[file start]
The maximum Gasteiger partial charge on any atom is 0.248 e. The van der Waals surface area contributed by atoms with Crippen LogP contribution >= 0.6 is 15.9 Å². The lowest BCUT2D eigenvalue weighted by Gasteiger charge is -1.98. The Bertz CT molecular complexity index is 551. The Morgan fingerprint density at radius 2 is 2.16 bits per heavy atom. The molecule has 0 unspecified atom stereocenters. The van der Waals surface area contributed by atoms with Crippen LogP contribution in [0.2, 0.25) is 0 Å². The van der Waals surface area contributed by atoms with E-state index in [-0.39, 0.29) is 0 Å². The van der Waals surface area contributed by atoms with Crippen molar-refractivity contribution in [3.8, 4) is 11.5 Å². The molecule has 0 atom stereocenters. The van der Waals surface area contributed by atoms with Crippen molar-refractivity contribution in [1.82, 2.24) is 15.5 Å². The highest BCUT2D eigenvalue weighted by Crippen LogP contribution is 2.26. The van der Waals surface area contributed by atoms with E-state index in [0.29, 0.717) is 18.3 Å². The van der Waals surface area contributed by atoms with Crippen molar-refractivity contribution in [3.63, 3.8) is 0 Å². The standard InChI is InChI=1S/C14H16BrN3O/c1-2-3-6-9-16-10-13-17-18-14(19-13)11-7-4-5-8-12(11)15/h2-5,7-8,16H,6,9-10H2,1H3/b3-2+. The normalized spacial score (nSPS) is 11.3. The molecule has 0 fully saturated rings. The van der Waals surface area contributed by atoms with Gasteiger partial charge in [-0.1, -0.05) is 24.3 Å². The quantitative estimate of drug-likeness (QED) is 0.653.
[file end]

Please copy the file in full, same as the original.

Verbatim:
The maximum Gasteiger partial charge on any atom is 0.248 e. The van der Waals surface area contributed by atoms with Crippen LogP contribution >= 0.6 is 15.9 Å². The lowest BCUT2D eigenvalue weighted by Gasteiger charge is -1.98. The Bertz CT molecular complexity index is 551. The Morgan fingerprint density at radius 2 is 2.16 bits per heavy atom. The molecule has 0 unspecified atom stereocenters. The van der Waals surface area contributed by atoms with Crippen LogP contribution in [0.2, 0.25) is 0 Å². The van der Waals surface area contributed by atoms with E-state index in [-0.39, 0.29) is 0 Å². The van der Waals surface area contributed by atoms with Crippen molar-refractivity contribution in [3.8, 4) is 11.5 Å². The molecule has 0 atom stereocenters. The van der Waals surface area contributed by atoms with Crippen molar-refractivity contribution in [1.82, 2.24) is 15.5 Å². The highest BCUT2D eigenvalue weighted by Crippen LogP contribution is 2.26. The van der Waals surface area contributed by atoms with E-state index in [0.29, 0.717) is 18.3 Å². The van der Waals surface area contributed by atoms with Crippen molar-refractivity contribution in [3.63, 3.8) is 0 Å². The standard InChI is InChI=1S/C14H16BrN3O/c1-2-3-6-9-16-10-13-17-18-14(19-13)11-7-4-5-8-12(11)15/h2-5,7-8,16H,6,9-10H2,1H3/b3-2+. The normalized spacial score (nSPS) is 11.3. The molecule has 0 fully saturated rings. The van der Waals surface area contributed by atoms with Gasteiger partial charge in [-0.1, -0.05) is 24.3 Å². The quantitative estimate of drug-likeness (QED) is 0.653.